FYROM sets Sept. 30 for referendum on name deal with Greece

FYROM sets Sept. 30 for referendum on name deal with Greece

The parliament of the Former Yugoslav Republic of Macedonia (FYROM) on Monday set Sept. 30 as the date for a referendum on NATO and EU membership bids and on its agreement with Greece on the country's name.

Sixty-eight deputies in the 120-seat parliament voted in favor of holding a referendum on the question: "Are you in favor of NATO and EU membership, and accepting the name agreement between the republic of Macedonia and Greece?"

The opposition nationalist VMRO-DPMNE deputies were not present at the session.

In June, NATO sent an invitation to FYROM to begin accession talks with the alliance, following a landmark accord with Greece over the former Yugoslav republic's name.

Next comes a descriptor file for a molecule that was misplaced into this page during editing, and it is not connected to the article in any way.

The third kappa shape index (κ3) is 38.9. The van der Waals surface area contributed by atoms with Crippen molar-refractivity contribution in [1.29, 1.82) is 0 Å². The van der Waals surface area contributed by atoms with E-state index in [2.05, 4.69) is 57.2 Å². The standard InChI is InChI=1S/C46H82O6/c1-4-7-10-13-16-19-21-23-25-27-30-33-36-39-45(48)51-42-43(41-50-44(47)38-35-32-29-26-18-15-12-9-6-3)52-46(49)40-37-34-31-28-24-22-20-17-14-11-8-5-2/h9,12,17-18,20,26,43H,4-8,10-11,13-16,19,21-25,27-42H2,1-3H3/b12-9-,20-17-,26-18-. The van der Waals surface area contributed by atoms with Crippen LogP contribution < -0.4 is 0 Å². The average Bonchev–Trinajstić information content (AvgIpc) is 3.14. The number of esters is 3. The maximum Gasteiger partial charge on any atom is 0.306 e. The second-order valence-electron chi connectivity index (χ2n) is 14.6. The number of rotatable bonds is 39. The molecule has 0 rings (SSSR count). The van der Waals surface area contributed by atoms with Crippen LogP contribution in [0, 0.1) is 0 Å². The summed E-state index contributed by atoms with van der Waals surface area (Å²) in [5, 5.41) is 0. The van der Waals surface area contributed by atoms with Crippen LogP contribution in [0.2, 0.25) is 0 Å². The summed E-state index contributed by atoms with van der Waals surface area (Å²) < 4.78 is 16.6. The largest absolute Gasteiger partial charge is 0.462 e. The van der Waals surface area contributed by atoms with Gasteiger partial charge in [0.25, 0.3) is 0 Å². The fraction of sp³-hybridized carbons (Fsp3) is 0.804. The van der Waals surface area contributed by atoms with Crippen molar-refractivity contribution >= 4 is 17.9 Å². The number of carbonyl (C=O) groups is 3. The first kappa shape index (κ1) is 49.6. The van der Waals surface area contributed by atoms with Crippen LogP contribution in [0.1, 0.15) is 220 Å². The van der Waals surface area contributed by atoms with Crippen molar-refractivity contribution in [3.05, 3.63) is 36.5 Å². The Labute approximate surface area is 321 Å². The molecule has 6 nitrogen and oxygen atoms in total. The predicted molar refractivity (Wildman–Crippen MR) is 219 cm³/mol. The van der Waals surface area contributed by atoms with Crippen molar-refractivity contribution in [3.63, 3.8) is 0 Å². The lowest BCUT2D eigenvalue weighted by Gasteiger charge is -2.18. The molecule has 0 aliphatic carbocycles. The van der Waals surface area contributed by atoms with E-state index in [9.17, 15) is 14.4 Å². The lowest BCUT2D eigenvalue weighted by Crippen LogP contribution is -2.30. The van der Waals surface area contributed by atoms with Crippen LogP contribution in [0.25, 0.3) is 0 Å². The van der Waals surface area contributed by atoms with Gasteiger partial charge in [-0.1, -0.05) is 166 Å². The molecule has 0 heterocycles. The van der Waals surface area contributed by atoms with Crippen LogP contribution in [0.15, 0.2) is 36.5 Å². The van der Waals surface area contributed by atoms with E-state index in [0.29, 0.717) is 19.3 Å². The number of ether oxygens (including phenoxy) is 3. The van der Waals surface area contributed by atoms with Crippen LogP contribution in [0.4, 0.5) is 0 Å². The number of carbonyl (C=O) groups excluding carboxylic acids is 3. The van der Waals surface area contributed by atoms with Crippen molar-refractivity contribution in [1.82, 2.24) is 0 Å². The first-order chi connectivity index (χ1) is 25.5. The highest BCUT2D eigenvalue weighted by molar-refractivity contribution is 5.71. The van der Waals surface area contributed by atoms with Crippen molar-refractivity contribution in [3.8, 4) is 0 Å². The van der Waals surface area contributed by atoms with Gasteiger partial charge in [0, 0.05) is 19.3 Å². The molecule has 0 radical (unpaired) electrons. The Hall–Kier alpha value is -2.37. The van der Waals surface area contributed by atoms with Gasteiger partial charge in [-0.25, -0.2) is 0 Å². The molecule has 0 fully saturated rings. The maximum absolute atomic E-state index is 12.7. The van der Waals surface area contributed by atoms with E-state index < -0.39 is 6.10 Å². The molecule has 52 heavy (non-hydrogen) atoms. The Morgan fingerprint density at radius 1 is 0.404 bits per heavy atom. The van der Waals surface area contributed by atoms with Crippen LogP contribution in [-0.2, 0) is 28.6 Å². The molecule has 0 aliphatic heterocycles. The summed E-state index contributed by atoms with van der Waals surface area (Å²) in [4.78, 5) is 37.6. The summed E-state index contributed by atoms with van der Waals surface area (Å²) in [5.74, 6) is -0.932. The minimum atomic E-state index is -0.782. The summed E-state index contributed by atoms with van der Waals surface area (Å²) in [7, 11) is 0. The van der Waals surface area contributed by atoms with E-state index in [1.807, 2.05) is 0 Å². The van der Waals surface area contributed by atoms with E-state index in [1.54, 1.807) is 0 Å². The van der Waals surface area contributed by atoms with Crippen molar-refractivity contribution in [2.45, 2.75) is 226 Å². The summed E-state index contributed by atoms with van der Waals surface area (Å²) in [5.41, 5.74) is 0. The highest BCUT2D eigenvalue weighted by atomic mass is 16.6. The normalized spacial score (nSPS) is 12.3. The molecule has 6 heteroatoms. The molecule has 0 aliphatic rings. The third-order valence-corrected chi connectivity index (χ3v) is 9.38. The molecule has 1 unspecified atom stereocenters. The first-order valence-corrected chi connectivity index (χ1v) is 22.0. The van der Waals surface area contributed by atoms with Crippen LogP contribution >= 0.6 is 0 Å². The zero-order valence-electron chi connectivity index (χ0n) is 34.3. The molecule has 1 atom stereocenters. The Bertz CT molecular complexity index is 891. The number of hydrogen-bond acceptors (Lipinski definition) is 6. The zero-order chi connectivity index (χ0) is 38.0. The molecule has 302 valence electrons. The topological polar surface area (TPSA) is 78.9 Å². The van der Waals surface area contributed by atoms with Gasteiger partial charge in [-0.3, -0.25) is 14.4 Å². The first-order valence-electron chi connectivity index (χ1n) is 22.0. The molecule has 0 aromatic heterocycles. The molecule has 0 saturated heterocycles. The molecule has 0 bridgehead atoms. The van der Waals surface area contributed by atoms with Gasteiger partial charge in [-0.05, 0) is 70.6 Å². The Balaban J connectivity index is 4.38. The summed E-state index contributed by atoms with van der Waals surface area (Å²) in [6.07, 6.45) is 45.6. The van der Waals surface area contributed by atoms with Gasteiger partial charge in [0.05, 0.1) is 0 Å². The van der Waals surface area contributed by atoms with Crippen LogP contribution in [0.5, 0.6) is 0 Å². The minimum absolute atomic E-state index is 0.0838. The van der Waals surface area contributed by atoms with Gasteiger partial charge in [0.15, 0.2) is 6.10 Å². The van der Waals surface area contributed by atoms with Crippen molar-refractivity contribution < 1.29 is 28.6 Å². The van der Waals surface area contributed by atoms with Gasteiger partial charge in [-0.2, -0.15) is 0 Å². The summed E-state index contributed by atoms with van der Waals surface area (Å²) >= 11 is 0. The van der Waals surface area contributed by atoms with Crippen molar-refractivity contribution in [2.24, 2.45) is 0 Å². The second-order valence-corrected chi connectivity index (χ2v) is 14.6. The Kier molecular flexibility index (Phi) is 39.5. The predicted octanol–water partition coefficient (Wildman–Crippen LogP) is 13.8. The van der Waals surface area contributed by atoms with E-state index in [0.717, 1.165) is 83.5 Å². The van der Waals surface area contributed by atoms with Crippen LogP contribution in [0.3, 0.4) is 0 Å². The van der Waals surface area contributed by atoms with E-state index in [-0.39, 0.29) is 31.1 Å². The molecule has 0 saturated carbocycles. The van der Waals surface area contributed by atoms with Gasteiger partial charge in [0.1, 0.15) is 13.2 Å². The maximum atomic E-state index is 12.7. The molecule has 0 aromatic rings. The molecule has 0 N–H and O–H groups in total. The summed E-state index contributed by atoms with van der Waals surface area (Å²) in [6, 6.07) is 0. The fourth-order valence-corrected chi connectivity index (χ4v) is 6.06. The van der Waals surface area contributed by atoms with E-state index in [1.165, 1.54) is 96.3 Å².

Greece refused to accept the country's name, saying it implied territorial claims on the Greek province of Macedonia and amounted to an appropriation of its ancient civilisation. It had blocked the country's EU and NATO membership bids.

After a period of political crisis, the government of Prime Minister Zoran Zaev, elected in 2017, pushed for an agreement with Greece to solve the name dispute and the two sides have agreed on the name of Republic of North Macedonia.

Nationalists, including President Gjorge Ivanov, and VMRO-DPMNE oppose the deal saying it is against the constitution. They also oppose the referendum.

“The question that is proposed by the government is against the law … it is manipulative,” said Igor Janusev, VMRO-DPMNE secretary general. [Reuters] 

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